Friday, May 16, 2008

The Harsher Reality of the FDA Hold on Geron

At least one analyst is minimizing the impact of the FDA's hold on Geron's clinical trials for its human embryonic stem cell product.

Ren Benjamin, an analyst with Rodman & Renshaw in New York, told Bloomberg News earlier this week said that he thinks the company will "be able to work through the issues with the FDA."

However, the reality is likely to be a tad harsher. The hold is the second pronounced signal in two months from the FDA that it wants to proceed with extreme caution on hESC trials. And the action has stirred some concerns in the patient advocate community, which has pressed for more speed on the research.

Even prior to the Geron hold, Don Reed, vice president for public policy for Americans for Cures, worried about the FDA posture on his blog, He wrote on May 6,
"The FDA hearings on embryonic stem cells have been (in my view) deeply politicized, setting the stage to block human trials, an enormous setback."
He continued,
"A laundry list of new conditions may send...Geron, Advanced Cell Technology, and Novocell, and the entire embryonic stem cell research field back to the drawing board, conceivably for
Reed referred to the FDA hearings last month during which the bugaboo of teratomas was raised by the FDA. Monya Baker of Nature's Niche stem cell blog covered the meeting. On April 11, she wrote that the consensus from attendees at the meeting was that the FDA "seems cautious about moving forward, but not spooked."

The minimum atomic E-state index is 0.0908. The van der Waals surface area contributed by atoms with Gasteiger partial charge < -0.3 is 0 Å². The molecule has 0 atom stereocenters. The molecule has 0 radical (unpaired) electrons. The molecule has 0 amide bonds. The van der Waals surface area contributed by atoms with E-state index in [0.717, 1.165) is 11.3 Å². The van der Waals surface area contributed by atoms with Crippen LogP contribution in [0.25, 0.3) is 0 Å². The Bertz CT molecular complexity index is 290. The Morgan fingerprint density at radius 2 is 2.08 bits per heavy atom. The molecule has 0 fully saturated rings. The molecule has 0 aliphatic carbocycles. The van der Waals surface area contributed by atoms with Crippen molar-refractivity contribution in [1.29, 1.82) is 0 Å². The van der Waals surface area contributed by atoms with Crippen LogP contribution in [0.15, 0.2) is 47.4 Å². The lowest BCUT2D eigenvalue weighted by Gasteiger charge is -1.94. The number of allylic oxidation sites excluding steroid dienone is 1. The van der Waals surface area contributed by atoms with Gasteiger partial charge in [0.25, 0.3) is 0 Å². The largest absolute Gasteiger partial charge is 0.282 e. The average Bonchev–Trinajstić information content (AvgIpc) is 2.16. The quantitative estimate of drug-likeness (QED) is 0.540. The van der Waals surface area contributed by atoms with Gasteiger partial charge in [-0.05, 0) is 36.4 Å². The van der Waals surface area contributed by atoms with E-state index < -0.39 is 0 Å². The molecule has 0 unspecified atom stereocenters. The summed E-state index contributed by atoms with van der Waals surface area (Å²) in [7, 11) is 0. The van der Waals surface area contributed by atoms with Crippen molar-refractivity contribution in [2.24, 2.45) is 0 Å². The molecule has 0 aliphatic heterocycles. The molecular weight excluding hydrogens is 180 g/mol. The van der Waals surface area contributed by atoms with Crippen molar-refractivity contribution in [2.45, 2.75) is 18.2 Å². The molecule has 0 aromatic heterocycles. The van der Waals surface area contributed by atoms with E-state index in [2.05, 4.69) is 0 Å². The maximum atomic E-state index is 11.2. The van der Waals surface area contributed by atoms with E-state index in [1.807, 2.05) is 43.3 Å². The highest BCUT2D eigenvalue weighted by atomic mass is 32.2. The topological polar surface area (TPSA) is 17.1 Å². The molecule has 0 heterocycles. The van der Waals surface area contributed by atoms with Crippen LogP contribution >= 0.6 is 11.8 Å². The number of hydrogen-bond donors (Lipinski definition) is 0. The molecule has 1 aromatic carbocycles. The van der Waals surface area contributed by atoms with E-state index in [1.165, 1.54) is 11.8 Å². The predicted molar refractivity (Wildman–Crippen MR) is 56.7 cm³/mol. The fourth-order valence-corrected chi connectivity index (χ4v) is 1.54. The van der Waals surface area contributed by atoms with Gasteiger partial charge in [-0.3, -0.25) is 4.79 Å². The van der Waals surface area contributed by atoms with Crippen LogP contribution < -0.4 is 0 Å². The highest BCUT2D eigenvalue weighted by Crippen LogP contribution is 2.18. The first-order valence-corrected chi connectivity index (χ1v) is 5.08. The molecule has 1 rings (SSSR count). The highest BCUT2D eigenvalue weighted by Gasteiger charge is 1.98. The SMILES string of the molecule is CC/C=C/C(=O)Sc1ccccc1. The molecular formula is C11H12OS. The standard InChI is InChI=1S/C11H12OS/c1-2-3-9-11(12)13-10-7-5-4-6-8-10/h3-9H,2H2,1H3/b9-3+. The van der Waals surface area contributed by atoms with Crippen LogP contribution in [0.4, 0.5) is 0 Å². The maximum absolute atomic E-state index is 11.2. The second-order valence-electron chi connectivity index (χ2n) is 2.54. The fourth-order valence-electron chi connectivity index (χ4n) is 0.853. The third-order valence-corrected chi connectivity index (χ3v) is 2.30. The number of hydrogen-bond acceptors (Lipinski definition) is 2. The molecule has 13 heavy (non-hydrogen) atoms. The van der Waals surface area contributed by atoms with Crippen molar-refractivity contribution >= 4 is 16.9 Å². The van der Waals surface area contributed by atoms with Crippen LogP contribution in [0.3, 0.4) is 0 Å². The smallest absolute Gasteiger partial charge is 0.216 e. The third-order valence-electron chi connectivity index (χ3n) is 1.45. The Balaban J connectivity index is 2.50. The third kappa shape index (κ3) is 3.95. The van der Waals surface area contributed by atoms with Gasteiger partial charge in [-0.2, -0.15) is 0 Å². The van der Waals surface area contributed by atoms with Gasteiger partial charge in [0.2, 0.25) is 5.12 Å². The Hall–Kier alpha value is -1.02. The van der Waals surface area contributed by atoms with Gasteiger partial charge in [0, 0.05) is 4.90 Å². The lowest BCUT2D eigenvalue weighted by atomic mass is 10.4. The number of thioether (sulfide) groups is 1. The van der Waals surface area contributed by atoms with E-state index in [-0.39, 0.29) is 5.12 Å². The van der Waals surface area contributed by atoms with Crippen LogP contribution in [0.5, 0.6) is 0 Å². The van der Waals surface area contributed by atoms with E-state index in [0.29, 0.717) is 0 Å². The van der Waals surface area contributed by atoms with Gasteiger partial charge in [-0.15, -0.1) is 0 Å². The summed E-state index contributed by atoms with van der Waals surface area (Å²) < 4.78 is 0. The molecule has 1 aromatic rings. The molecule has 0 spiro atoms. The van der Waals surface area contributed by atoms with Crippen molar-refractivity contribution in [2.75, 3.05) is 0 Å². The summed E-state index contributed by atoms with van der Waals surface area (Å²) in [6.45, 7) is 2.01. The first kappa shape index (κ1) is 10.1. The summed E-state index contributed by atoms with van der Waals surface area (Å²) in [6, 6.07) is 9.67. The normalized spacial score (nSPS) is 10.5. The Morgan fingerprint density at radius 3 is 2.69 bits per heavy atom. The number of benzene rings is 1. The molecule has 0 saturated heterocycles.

But then came the FDA hold this week. It had to be a bitter pill for Geron. Thomas Okarma, CEO of the company, said that the company had spent four years working with the FDA and amassed 21,000 pages of documents to alleviate the agency's concerns.

Geron's stock took a big hit on the day the hold was announced, dropping to a 52-week low of $3.76. It stood at $3.97 at the time of this writing, compared to a 52-week high of $9.85.

Geron has been mum since Okarma's statement along with Novocell and Advanced Cell Technology, although we have asked for comments from all three. We are likely to hear more from Geron after it receives the FDA's written concerns.

As for analyst Benjamin's somewhat optimistic position, his firm is a market maker in Geron stock, which means that it has a stake in the company's well-being.


  1. Is the delay about safety or Politics

  2. Hard to tell. I generally subscribe to the most straightforward explanation. In this case, it probably means that the hold is being generated by concern about safety combined with the proclivity of government bureaucrats to play it safe. Of course, there could be problems with Geron's application. Politics probably is less involved. While the president can still reach down into the FDA, his lame duck status and incredibly low standing in the polls makes him somewhat of a non-issue. The folks in Washington are looking ahead to next year and a new president.


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